I kept wondering why I couldn’t find any modern equivalents of Nancy Hale’s remarkable memoirs, A New England Girlhood (1958) and The Life in the Studio (1969), both collections of essays from The New Yorker.
Then the other day at the library I discovered Amy Ephron’s Loose Diamonds…and Other Things I’ve Lost and Found along the Way, a collection of autobiographical essays that seems to have been published without much ado.
Amy Ephron is Nora Ephron’s sister. Nora Ephron is the famous humorist, director, and screenwriter. All four Ephron sisters, Nora, Amy, Delia, and Hallie, the daughters of two screenwriters, are talented writers.
But don’t mistake them for the same person. Their styles are very different.
Although Amy Ephron has a sense of humor, she is not a humor writer per se. She has written six novels, two of which I’ve read, One Sunday Morning and A Cup of Tea (the two my library has.)
Each minimalist essay in her new book, Loose Diamonds, is beautifully crafted. Ephron begins by telling us she has never bought loose diamonds–she prefers jewelry with settings and history. But as she muses on the loose diamonds in the back at antique stores, she relates the jewels to L.A.
Loose Diamonds has also always seemed to me a funny analogy for L.A.–an actress waiting for a part, a young woman who has a dream–as if they’re all looking for a “setting,’ a permanent surrounding, in a town that’s all about impermanence. And yet, there is something unsettling about the notion of all those loose things running around.”
Ephron recounts the burglary of her house late one night and the loss of her computer and jewelry. Through odd circumstances, she recovered the hard disk of her computer, but irreplaceable pieces of jewelry disappeared: the gold stud earrings her mother gave her when she got her ears pierced, Victorian opal earrings she found in a jewelry mart in Toronto, and a ’20s marcasite-and-crystal bracelet she wore all the time. The theft made it hard to get attached to things again.
In “Musical Chairs,” she writes about separation and conflict. She arrived at school to pick up her son one afternoon, and Kendra Rosenberg, another mother, rammed her Range Rover into Ephron’s old Mercedes. It turned out Kendra was dating Amy’s first husband, and was furious and crazy, somehow out to get Amy. She told everybody that Amy was the one with the problem and that Amy had rammed her car. Kendra’s insane tactical turnaround makes enemies for Amy.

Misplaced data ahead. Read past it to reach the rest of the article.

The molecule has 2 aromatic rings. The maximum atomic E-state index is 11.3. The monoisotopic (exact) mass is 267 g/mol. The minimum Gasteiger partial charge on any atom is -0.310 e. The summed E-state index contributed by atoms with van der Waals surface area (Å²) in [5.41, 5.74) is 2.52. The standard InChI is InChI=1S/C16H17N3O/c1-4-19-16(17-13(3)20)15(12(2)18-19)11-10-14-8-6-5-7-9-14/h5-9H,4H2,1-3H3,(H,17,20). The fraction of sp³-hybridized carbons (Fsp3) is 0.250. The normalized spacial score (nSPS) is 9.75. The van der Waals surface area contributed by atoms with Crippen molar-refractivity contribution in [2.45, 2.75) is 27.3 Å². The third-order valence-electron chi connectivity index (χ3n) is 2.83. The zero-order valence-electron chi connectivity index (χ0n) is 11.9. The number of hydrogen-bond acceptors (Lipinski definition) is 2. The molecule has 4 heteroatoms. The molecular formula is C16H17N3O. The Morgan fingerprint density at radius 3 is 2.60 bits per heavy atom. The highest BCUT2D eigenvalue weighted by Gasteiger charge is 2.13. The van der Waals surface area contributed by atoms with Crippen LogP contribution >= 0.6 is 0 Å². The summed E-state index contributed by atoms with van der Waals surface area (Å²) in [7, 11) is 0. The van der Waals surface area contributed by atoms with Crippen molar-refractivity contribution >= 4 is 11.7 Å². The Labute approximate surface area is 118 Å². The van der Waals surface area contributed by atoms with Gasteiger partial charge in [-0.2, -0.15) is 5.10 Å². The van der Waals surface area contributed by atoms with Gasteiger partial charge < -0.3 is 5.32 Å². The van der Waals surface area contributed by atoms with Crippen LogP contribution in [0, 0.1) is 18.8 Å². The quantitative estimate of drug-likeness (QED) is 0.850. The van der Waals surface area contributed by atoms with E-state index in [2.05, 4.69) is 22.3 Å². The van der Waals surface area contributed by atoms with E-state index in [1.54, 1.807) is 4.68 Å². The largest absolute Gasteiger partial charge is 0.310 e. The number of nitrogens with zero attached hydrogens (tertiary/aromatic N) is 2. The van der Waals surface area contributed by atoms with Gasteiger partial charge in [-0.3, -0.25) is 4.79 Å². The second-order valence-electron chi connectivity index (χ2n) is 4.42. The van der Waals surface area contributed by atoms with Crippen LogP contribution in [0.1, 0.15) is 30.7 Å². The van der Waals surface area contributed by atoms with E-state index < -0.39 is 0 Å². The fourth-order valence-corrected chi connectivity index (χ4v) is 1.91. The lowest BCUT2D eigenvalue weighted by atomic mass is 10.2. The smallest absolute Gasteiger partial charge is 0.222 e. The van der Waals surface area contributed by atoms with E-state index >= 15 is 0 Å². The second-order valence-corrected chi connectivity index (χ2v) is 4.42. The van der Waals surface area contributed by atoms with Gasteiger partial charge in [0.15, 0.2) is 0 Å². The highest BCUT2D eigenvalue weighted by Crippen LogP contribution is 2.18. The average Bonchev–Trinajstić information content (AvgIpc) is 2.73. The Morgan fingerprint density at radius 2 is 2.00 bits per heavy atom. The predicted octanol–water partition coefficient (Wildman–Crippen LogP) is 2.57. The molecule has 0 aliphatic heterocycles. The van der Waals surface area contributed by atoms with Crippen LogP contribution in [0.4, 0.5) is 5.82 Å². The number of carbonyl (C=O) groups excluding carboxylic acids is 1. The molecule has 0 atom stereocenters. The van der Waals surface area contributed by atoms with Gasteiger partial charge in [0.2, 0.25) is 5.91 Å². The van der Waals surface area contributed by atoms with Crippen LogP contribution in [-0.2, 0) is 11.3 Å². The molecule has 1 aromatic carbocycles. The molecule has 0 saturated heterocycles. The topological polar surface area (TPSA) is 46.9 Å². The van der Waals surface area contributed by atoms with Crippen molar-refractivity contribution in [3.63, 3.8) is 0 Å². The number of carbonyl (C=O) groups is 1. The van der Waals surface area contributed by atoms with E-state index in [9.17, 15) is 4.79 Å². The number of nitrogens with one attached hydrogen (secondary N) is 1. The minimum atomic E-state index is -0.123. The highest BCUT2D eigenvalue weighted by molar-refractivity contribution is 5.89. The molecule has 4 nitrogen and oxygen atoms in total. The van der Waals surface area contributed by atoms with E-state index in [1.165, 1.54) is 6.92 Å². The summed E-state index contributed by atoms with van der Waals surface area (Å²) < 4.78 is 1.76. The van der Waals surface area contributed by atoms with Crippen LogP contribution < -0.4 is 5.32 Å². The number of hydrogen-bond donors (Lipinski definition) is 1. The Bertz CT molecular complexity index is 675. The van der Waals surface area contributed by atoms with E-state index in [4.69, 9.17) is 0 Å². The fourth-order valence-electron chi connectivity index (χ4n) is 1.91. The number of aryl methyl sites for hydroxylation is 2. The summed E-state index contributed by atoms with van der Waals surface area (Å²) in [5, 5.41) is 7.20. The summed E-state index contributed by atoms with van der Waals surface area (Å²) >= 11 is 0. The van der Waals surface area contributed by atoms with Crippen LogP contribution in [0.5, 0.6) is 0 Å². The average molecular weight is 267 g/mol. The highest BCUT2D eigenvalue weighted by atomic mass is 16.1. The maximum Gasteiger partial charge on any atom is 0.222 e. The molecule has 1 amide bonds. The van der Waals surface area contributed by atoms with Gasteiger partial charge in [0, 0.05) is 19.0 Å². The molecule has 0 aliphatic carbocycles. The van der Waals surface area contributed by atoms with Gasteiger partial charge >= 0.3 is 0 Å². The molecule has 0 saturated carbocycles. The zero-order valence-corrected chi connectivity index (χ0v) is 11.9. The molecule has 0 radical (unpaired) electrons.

In “My Afternoon with Squeaky Fromme,” Amy describes a hair-raising interview with Squeaky Fromme, one of Charles Manson’s followers, who seemed normal if troubled, and finally was imprisoned for an assassination attempt (with an unloaded gun) on Gerald Ford. On Manson’s eerie ranch, she wondered why Squeaky, accused of nothing, didn’t leave. When one of the not-yet arrested murderers on the ranch came along, both Amy and her driver friend made a getaway.
In “Egg Cups,” she reminisces about her frail mother, an alcoholic, who stored her saccharine in a Tiffany box and put all the condiments, including ketchup, in bowls or dishes.
It wasn’t a disorder, it was Mommy’s sense of elegance and style. I don’t know where she learned it, whether from the pages of Edith Wharton or Gourmet, but certainly not from my grandmother, who played Canasta much of the day with her next-door neighbor…”
Later, Ephron writes about her own predilection for putting condiments in bowls, and her daughters’ reaction when she doesn’t.
My favorite piece is “My Filofax.” Ephron needs a new Filofax, and everyone tells her she needs an iPhone. Ephron has had iPhones, but they don’t do what they’re supposed to do for her. She writes of her love of paper, and finally goes to a stationery store.
I tried to figure out why this book has been overlooked by book editors, and I can only think that it’s because Amy Ephron is different. Often we love essays and columns because we imagine ourselves in the writer’s place. Somehow–and I don’t know how–we feel exactly like Alice Thomas Ellis in Home Life (though we don’t have children and don’t live in London), Cathy, the quintessential single 30ish woman in Cathy Guisewaite’s Cathy cartoons, Cynthia Heimel’s hip single persona, and Betty MacDonald, trying gamely as young wife to raise chickens in The Egg and I.
Now we are not that person. We know that. But I always know I am not Amy Ephron. We are divided by L.A. It’s the tropical gardens, the beautiful weather, the parrots, the great shopping, and Hollywood. Elizabeth Taylor’s daughter-in-law is never at my hospital.
Each short, perfect essay overcomes our resistance, though. I highly recommend this book.